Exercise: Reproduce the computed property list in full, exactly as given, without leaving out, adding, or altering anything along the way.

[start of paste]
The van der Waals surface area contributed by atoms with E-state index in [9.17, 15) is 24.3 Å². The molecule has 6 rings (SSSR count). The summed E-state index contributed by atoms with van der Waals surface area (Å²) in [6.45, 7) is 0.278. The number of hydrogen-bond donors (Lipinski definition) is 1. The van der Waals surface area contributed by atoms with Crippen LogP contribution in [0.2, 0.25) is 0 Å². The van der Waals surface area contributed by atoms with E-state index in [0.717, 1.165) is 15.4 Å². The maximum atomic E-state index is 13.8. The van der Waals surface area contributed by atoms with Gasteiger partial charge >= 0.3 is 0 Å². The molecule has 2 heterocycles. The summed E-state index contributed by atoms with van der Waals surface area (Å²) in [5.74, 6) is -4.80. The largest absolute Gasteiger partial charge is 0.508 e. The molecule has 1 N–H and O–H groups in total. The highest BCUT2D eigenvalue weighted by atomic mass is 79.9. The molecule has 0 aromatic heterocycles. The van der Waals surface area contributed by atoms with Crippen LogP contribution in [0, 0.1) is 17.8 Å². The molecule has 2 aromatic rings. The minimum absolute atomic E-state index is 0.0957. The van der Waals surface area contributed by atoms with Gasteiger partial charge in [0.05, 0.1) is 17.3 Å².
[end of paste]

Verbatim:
The van der Waals surface area contributed by atoms with E-state index in [9.17, 15) is 24.3 Å². The molecule has 6 rings (SSSR count). The summed E-state index contributed by atoms with van der Waals surface area (Å²) in [6.45, 7) is 0.278. The number of hydrogen-bond donors (Lipinski definition) is 1. The van der Waals surface area contributed by atoms with Crippen LogP contribution in [0.2, 0.25) is 0 Å². The van der Waals surface area contributed by atoms with E-state index in [0.717, 1.165) is 15.4 Å². The maximum atomic E-state index is 13.8. The van der Waals surface area contributed by atoms with Gasteiger partial charge >= 0.3 is 0 Å². The molecule has 2 heterocycles. The summed E-state index contributed by atoms with van der Waals surface area (Å²) in [5.74, 6) is -4.80. The largest absolute Gasteiger partial charge is 0.508 e. The molecule has 1 N–H and O–H groups in total. The highest BCUT2D eigenvalue weighted by atomic mass is 79.9. The molecule has 0 aromatic heterocycles. The van der Waals surface area contributed by atoms with Crippen LogP contribution in [0, 0.1) is 17.8 Å². The molecule has 2 aromatic rings. The minimum absolute atomic E-state index is 0.0957. The van der Waals surface area contributed by atoms with Gasteiger partial charge in [0.05, 0.1) is 17.3 Å².